The Circadian Clock in Mammals


The circadian clock in mammals resembles that in Drosophila in a number of ways with many of the participating genes being homologous. However, there are some differences:
  • The transcription factors that turn on the light-induced promoters are dimers of the CLOCK protein and a protein designated BMAL1. These dimers turn on
  • The PER and CRY mRNAs are exported to the cytoplasm where they are translated.
  • The PER and CRY proteins then enter the nucleus where
    • they inhibit CLOCK-BMAL1 thus turning OFF transcription of Per and Cry, and are then
    • degraded in proteasomes.
In due course these actions allow CLOCK and BMAL1 to once again stimulate transcription of Per and Cry. Thus this negative feedback loop causes the levels of BMAL1 and PER/CRY to oscillate in opposite phases (as CLOCK and PER/TIM do in Drosophila — see the figure above).Many tissues in mammals, e.g., liver, skeletal muscle, and the beta cells of the pancreas have endogenous clocks. But all of these are under the control of a "master clock", the suprachiasmatic nucleus (SCN) — clusters of neurons in the hypothalamus.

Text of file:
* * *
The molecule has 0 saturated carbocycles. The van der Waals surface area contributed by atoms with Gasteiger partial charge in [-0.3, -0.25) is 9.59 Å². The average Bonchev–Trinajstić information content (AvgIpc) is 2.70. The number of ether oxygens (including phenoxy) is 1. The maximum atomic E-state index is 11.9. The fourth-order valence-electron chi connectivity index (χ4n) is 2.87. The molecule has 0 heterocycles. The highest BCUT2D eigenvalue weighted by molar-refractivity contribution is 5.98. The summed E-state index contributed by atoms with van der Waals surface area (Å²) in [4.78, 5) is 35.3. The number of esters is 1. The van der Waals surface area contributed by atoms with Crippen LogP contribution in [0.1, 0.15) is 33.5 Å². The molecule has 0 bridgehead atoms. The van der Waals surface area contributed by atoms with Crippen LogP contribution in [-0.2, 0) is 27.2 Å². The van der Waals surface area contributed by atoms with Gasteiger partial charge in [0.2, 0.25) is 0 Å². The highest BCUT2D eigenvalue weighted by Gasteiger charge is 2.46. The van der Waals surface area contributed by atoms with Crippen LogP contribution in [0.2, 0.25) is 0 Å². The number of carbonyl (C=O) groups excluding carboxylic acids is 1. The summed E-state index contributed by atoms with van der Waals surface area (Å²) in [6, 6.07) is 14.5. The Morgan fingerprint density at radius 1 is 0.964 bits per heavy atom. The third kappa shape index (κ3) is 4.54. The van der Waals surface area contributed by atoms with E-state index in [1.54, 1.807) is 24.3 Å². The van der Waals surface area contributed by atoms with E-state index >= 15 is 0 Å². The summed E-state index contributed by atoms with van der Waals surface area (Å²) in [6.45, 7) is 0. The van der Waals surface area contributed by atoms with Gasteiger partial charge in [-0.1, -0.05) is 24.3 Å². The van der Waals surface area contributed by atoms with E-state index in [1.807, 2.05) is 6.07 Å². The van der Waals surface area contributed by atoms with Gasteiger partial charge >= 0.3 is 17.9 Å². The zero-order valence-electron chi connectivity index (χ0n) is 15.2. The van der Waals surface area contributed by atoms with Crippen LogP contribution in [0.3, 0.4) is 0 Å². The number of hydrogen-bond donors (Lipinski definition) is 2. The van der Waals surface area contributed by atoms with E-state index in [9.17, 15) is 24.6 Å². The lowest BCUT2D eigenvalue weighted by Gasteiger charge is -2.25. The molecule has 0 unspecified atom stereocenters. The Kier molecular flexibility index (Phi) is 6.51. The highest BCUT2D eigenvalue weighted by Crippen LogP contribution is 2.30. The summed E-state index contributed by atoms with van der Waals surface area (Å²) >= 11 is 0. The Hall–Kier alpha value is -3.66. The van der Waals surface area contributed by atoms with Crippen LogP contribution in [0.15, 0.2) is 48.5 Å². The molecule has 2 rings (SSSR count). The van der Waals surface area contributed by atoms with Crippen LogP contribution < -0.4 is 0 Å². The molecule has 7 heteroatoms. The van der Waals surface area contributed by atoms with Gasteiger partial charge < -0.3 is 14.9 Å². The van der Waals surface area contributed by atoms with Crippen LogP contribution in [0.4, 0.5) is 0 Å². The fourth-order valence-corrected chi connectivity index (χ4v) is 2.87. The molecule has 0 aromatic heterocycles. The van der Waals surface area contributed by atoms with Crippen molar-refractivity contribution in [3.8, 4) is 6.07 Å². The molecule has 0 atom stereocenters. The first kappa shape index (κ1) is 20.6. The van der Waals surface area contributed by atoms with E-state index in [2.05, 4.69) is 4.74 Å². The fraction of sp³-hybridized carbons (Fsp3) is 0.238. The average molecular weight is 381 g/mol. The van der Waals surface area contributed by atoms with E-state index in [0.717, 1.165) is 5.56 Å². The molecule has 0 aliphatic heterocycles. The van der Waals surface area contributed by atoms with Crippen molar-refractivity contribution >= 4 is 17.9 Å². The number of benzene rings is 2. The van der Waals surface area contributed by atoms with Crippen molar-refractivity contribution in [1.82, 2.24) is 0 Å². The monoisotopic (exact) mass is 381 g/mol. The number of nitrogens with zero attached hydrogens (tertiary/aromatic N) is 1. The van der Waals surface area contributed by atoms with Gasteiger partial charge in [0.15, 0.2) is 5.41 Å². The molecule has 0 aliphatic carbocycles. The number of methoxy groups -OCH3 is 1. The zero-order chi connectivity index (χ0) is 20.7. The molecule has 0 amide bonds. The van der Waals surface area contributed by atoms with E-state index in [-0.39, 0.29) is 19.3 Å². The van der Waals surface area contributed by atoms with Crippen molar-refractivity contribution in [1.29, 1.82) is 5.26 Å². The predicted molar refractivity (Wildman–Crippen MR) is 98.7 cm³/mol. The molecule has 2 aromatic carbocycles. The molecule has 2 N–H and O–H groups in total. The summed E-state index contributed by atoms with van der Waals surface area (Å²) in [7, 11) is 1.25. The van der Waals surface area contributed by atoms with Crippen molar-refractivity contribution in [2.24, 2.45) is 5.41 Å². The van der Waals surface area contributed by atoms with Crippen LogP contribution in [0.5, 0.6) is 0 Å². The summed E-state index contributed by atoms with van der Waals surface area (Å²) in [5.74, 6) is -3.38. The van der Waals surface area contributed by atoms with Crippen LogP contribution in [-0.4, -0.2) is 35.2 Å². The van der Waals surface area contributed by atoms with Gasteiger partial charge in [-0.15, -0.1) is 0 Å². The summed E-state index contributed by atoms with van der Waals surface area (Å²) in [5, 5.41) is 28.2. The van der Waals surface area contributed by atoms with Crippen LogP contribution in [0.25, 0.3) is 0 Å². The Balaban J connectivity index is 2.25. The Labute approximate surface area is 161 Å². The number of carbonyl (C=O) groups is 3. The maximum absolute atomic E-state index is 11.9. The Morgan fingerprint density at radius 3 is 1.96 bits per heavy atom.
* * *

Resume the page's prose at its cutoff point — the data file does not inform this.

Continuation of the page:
The blood levels of many hormones have strong circadian rhythms. Examples:

Setting the ClockBy lightMice who are totally blind (lacking both rods and cones) have no trouble keeping their circadian clock on time.They are able to do this because

  • some 1–2% of the ganglion cells in their retina — instead of depending on signals arriving from rods and/or cones --
  • detect light directly.
  • These ganglion cells have an extensive network of dendrites that contain the pigment melanopsin.
  • When exposed to light (diffuse light is fine), these ganglion cells become depolarized and send their signals back to the suprachiasmatic nucleus (SCN).
By foodIn mice, the SCN clock, set by light/dark cycles, is the master clock as long as food is available all the time (the normal situation in the laboratory). However, if food is offered for only a 4-hour period when the mice would normally be asleep, they shift several circadian activities so that, for example, once a day they begin running about just before they expect food to be given to them. This rhythm continues even if the mice are kept in constant darkness.

The clock mechanism is the same as the light/dark-driven clock in the SCN, but the machinery that sets the clock by food is located in a different part of the hypothalamus, the dorsomedial hypothalamic nuclei (DMH).

Mice with both copies of the Bmal1 gene knocked out, are unable to establish circadian rhythms to either light or food. However, injections of an adeno-associated virus vector (AAV) containing the Bmal1gene
  • into the SCN restores the light clock but not the food-set clock
  • into the DMH restores the food but not the light-set clock.